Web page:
The Colonial Origins of the Divergence in the Americas: A Labour Market Approach
AbstractPart of a long-run project to put together a systematic database of prices and wages for the American continents, this paper takes a first look at standards of living in a series of North American and Latin American cities. From secondary sources we collected price data that –with diverse degrees of quality– covers various years between colonization and independence and, following the methodology now familiar in the literature, we built estimations of price indexes for Boston, Philadelphia, and the Chesapeake Bay region in North America and Bogotá, Mexico, and Potosí in Latin America exploring alternative assumptions on the characteristics of the reference basket. We use these indexes to deflate the (relatively more scarce) figures on wages, and compare the results with each other, and with the now widely known series for various European and Asian cities. We find that real wages were higher in North America than in Latin America from the very early colonial period: four times the World Bank Poverty Line (WBPL) in North America while only two times the WBPL in Latin America. These wages place the North American colonies among the most advanced countries in the world alongside Northwestern European countries and the Latin American colonies among the least developed countries at a similar level to Southern European and Asian countries. These wage differences existed from the early colonial period because wages in the American colonies were determined by wages in the respective metropoles and by the Malthusian population dynamics of indigenous peoples. Settlers would not migrate unless they could maintain their standard of living, so wages in the colonies were set in the metropole. Political institutions, forced labour regimes, economic geography, disease environments and culture shaped the size of the economy of each colony but did not affect income levels.
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Bibliographic InfoPaper provided by IGIER (Innocenzo Gasparini Institute for Economic Research), Bocconi University in its series Working Papers with number 402.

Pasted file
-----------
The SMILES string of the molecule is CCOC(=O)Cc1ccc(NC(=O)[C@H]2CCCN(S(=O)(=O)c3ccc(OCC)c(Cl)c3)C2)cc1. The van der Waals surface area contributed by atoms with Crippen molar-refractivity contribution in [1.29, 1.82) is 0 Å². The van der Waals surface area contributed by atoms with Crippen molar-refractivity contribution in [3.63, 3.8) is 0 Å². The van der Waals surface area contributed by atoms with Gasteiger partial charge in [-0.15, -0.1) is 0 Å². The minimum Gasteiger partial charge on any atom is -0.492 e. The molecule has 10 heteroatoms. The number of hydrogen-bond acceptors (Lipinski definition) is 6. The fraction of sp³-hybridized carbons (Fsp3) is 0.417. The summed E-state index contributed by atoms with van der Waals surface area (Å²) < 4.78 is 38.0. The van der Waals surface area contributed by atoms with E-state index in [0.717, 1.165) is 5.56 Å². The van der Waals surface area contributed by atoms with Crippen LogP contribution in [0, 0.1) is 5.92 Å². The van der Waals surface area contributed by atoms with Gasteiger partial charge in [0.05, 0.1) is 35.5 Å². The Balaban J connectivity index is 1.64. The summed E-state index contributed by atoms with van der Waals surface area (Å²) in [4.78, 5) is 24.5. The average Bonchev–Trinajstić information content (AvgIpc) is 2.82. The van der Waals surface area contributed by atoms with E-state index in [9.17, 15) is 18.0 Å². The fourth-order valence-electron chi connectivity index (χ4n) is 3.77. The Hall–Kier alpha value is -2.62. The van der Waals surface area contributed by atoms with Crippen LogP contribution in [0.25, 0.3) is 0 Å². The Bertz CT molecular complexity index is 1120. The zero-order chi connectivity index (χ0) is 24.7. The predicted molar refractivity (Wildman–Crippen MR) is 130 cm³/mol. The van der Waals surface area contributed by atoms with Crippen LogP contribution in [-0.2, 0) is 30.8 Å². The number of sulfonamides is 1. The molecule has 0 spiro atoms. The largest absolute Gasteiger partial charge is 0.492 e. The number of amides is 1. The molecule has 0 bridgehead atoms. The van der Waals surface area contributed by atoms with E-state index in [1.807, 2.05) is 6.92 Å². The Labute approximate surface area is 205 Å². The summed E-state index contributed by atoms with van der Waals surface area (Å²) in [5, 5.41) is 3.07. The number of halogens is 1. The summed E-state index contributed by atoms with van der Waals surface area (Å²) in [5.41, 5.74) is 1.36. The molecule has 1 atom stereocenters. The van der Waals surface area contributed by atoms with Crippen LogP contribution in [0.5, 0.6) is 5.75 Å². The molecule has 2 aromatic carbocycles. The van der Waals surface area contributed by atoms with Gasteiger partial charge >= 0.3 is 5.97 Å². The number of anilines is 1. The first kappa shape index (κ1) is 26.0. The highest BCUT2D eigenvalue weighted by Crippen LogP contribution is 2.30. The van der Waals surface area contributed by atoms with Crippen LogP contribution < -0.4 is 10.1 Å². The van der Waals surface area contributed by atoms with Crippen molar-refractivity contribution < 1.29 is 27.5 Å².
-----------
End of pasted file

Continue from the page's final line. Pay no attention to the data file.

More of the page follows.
Date of creation: 2011
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- Allen, Robert C. & Murphy, Tommy E. & Schneider, Eric B., 2012. "The Colonial Origins of the Divergence in the Americas: A Labor Market Approach," The Journal of Economic History, Cambridge University Press, vol. 72(04), pages 863-894, December.
- NEP-ALL-2011-07-21 (All new papers)
- NEP-HIS-2011-07-21 (Business, Economic & Financial History)
- NEP-LAB-2011-07-21 (Labour Economics)
- NEP-LAM-2011-07-21 (Central & South America)
- NEP-SEA-2011-07-21 (South East Asia)
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- Robert Allen, 2013.
"The High wage Economy and the Industrial Revolution: A Restatement,"
Economics Series Working Papers
Number 115, University of Oxford, Department of Economics.
- Robert C. Allen, 2013. "The High Wage Economy and the Industrial Revolution: A Restatement," Oxford University Economic and Social History Series _115, Economics Group, Nuffield College, University of Oxford.
- Leonor Freire Costa & Nuno Palma & Jaime Reis, 2013. "The great escape? The contribution of the empire to Portugal’s economic growth, 1500-1800," Working Papers in Economic History wp13-07, Universidad Carlos III, Departamento de Historia Económica e Instituciones.
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